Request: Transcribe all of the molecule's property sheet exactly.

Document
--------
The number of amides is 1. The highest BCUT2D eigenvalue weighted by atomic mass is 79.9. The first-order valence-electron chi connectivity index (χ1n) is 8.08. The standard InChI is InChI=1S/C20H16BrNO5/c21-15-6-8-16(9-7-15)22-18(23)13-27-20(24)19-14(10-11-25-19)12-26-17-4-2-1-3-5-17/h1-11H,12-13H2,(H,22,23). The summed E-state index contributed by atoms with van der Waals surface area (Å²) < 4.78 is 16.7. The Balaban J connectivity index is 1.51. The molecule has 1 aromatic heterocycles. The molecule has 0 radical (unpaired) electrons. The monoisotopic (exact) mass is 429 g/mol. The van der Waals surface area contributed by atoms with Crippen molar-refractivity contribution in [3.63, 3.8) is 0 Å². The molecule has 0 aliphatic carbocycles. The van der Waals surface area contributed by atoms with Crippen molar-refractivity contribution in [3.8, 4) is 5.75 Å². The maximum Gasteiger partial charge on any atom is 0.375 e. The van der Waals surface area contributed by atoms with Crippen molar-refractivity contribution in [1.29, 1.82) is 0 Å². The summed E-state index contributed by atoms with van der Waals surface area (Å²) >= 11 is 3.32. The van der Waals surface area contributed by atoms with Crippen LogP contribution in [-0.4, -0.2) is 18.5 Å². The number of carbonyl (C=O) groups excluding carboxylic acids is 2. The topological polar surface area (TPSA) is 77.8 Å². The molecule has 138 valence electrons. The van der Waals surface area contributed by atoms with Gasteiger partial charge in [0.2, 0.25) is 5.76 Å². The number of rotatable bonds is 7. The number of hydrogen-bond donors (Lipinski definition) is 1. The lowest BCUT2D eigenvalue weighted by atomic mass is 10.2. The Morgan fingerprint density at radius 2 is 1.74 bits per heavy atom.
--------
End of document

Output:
The number of amides is 1. The highest BCUT2D eigenvalue weighted by atomic mass is 79.9. The first-order valence-electron chi connectivity index (χ1n) is 8.08. The standard InChI is InChI=1S/C20H16BrNO5/c21-15-6-8-16(9-7-15)22-18(23)13-27-20(24)19-14(10-11-25-19)12-26-17-4-2-1-3-5-17/h1-11H,12-13H2,(H,22,23). The summed E-state index contributed by atoms with van der Waals surface area (Å²) < 4.78 is 16.7. The Balaban J connectivity index is 1.51. The molecule has 1 aromatic heterocycles. The molecule has 0 radical (unpaired) electrons. The monoisotopic (exact) mass is 429 g/mol. The van der Waals surface area contributed by atoms with Crippen molar-refractivity contribution in [3.63, 3.8) is 0 Å². The molecule has 0 aliphatic carbocycles. The van der Waals surface area contributed by atoms with Crippen molar-refractivity contribution in [3.8, 4) is 5.75 Å². The maximum Gasteiger partial charge on any atom is 0.375 e. The van der Waals surface area contributed by atoms with Crippen molar-refractivity contribution in [1.29, 1.82) is 0 Å². The summed E-state index contributed by atoms with van der Waals surface area (Å²) >= 11 is 3.32. The van der Waals surface area contributed by atoms with Crippen LogP contribution in [-0.4, -0.2) is 18.5 Å². The number of carbonyl (C=O) groups excluding carboxylic acids is 2. The topological polar surface area (TPSA) is 77.8 Å². The molecule has 138 valence electrons. The van der Waals surface area contributed by atoms with Gasteiger partial charge in [0.2, 0.25) is 5.76 Å². The number of rotatable bonds is 7. The number of hydrogen-bond donors (Lipinski definition) is 1. The lowest BCUT2D eigenvalue weighted by atomic mass is 10.2. The Morgan fingerprint density at radius 2 is 1.74 bits per heavy atom.